While its Montana home base braced for record-breaking snow, one of Neptune Aviation’s jet air tankers began firefighting missions in the drought-parched mountains of Chile.
“They’re using us for initial attack, and right now, their mail problem is arson fires,” Neptune Chief Executive Officer Ron Hooper said on Monday. “In the last two or three weeks, the situation was so severe their president declared a national emergency. That was just lifted this weekend. Their seasons are opposite of ours, and right now it’s like southern California during drought conditions, when the fuels are dry, there’s lots of wind and no precipitation.”
Neptune Tanker 03 departed Missoula on Friday and arrived in Concepcion, Chile, on Saturday. That’s about 200 miles south of the capital, Santiago, and north of the main fire areas. The fires have killed at least four firefighters, one air tanker pilot and numerous civilians since starting in mid-January. One fire destroyed much of the town of Santa Olga, burning 1,000 homes and forcing the evacuation of 6,000 residents.
“This is the equivalent of the fires of 1988 here,” said Missoula resident Graeme Shaw, who regularly visits Chile and advised Neptune’s crew on government and customs rules before they departed. “Yellowstone Park is 2 million acres, and they’ve burned about 1.5 million acres of Chile. The situation is so bad, that if you have matches in your pocket, you’ll be arrested on sight.”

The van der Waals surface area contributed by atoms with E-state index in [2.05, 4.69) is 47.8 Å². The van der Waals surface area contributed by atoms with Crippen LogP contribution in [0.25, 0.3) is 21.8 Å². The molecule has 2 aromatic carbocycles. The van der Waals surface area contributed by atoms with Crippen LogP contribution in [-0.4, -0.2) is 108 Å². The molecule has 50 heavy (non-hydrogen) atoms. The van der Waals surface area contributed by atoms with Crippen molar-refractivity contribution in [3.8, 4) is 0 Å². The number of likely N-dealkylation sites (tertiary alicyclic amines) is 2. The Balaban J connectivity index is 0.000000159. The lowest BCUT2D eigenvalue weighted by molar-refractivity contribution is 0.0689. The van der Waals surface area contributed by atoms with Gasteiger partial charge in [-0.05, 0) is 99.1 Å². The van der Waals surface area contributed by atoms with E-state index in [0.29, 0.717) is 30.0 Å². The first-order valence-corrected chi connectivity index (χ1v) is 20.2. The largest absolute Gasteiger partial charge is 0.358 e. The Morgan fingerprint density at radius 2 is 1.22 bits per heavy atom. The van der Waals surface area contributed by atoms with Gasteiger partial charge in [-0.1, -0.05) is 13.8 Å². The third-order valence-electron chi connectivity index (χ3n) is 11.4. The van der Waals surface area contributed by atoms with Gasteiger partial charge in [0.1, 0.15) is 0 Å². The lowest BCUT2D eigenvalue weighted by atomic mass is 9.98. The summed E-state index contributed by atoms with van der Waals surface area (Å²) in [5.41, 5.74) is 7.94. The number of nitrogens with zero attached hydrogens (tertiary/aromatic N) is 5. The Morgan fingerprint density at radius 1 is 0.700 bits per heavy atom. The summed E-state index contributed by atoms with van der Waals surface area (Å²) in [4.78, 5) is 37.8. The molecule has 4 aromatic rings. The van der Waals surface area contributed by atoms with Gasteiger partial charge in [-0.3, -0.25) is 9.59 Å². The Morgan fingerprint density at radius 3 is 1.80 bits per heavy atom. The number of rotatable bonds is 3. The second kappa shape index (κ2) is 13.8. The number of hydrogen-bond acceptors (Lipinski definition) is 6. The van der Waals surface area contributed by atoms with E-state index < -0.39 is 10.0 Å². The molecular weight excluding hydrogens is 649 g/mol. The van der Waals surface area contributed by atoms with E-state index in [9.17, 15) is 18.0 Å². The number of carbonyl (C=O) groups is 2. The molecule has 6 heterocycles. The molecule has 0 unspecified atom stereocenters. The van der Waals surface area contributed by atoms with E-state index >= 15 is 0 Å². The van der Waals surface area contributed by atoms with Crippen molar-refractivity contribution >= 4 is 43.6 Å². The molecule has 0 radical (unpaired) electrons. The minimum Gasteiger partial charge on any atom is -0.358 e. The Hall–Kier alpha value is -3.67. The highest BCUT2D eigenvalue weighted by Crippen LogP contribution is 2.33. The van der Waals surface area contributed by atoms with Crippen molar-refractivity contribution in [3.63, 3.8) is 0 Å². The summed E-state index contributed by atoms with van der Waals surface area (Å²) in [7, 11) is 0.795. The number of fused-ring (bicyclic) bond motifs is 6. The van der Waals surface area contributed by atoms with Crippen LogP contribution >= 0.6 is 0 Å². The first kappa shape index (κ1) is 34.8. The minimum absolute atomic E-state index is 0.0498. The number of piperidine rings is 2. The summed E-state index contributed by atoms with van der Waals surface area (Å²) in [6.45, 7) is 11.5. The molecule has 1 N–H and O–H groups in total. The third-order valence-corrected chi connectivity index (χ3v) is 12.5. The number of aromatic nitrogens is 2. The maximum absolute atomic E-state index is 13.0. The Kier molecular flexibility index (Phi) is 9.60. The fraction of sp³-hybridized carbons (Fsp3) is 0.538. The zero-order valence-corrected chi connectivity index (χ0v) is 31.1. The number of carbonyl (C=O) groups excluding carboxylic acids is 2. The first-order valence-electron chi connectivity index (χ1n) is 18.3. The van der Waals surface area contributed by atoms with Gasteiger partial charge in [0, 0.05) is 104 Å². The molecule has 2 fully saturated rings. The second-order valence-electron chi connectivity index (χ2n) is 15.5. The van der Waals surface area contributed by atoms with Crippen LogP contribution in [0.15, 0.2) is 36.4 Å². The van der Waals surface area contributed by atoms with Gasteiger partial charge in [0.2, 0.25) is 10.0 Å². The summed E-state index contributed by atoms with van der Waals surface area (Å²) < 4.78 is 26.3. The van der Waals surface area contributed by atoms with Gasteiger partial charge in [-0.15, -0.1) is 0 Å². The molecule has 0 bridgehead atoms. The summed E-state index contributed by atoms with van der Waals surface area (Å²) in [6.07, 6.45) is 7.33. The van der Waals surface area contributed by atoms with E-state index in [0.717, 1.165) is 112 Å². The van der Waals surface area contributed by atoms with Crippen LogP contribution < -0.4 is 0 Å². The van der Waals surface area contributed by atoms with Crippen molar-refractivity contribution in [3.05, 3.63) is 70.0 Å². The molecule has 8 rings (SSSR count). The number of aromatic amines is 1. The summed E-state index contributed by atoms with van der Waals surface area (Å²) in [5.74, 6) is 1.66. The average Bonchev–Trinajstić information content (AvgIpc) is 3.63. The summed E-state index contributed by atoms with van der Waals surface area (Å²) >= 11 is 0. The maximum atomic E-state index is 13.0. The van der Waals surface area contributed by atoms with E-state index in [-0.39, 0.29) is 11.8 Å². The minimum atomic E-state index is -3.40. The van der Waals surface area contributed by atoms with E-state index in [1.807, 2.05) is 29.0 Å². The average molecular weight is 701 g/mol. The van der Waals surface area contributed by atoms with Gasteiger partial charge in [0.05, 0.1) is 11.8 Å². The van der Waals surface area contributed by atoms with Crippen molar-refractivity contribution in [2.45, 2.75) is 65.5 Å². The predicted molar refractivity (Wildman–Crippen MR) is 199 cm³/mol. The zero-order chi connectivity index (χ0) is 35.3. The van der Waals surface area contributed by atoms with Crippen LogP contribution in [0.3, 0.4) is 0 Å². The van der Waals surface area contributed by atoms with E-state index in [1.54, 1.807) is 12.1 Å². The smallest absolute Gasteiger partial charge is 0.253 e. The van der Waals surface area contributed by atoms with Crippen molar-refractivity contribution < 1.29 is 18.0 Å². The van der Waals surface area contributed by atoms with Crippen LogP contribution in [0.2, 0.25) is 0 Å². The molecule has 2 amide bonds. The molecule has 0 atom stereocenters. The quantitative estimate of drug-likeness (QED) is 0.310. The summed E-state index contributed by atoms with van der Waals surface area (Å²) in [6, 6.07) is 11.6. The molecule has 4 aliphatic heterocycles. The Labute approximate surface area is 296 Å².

Shaw said Chilean government officials report that arsonists may be starting fires to make insurance claims on lost crops or livestock because drought conditions have so damaged the agricultural economy there. He said Chilean news reported at least 40 people have been arrested in investigations of fire activity.
The Neptune crews will be dropping water instead of fire retardant on the Chilean fires. While the red clouds of retardant are considered more effective, Hooper said the jet will be able to fly low enough to get good use from plain water drops.
“Water disperses faster and if the fire is too hot, it just evaporates,” Hooper said. “But we’re hitting the fires when they’re still small, so we can get down low — 150 feet above the fuel. We get on the fires quickly, knock them down and let the ground forces finish the job. They’re spread thin now because of all of the fire activity.”
While the Chilean government directs the firefighting operations, Hooper said private business owners in the country have financed the large air tanker fleet. The country has a small force of single-engine air tankers and helicopters, but no large air tankers like Neptune’s BAe-146 jets or very large air tankers like Boeing 747s and Russian-made IL-76 jets, which other foreign firefighting companies have sent to Chile.
Neptune fields nine BAe-146s, which it has brought on to replace its Korean War-era P2-V bombers. One advantage of moving to the civilian-made jets, Hooper said, was the opportunity to work in international fire situations. Federal law prohibits civilians from using military planes outside the United States, even if they are decommissioned and civilian-owned.